The one I'm doing is called thoracic opening or something like that. It focuses on the upper body more than the lower body. I've got tightness in my upper body for certain. And this version, made for sitting in a chair, seems to be opening up my breathing, chest, and heart.I have only had marginal success with it (even the trauma-sensitive yoga),
I integrated a whole slew of alters back in 2005/6.And it sounds like you're continuing to have a lot of struggles. Is it better? Does it get better? I was diagnosed with the DID almost two years ago. My T and psychiatrist say they're seeing progress, and feel that they've landed on the right combo of diagnoses that seem to exacerbate the DID issues. But I get so despairing and hopless sometimes because they say it could be many years before deep healing happens. How do you feel about your process?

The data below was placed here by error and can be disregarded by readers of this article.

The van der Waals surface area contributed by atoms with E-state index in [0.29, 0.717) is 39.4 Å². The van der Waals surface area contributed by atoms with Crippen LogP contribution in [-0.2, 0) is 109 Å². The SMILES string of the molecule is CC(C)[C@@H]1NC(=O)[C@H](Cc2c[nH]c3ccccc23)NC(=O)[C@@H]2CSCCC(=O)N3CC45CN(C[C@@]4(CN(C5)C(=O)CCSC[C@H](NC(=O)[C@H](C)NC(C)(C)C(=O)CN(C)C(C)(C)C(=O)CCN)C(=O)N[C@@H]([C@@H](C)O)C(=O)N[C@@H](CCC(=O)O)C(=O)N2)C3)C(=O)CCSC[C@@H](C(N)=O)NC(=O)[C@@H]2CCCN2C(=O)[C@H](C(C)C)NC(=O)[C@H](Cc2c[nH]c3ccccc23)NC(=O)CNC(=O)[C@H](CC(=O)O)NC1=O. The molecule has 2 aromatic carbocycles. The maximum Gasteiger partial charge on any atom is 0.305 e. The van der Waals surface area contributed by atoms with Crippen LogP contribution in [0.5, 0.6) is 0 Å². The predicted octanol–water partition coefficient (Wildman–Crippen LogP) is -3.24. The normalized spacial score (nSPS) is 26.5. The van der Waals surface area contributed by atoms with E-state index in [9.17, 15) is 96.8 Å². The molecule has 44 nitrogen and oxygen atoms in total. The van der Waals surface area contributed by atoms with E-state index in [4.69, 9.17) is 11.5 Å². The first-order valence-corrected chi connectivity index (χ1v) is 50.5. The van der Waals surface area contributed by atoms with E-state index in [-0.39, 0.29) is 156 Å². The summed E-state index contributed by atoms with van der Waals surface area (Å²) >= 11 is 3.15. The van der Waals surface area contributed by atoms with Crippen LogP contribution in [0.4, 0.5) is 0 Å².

Then for five to six years there wasn't a peep out any alters. I assumed during that time that they were no more alters. Wrong. When my mother died in 2010, a flooding of memories occurred along with the emergence of more alters.
It took fourteen years with the same T for me to see the integration of many alters, parts, and fragments. I had poly-fragmentation DID so there were a lot of pieces to put together. Also I spent four years with that T working through abuse by another T. So ten years working on the DID/memories. For me it was like this working through memories:
If you’re going through hell keep going. ~Winston Churchill~
No matter what came up I kept going through it. It wasn't easy. And it's the same way now. I slog through whatever comes up. It works and has worked for fourteen years my old T. I didn't focus so much on the alters, parts, and fragments who were emerging after awhile as I did what happened to create them. I used to keep a meticulous account of all of them until it got ridiculous in number. Then I decided to stop counting and worrying about who's who and focus on the hellish memories emerging and getting through them. I was putting together a gigantic jigsaw puzzle called my childhood. That became the most important part of my healing and still is.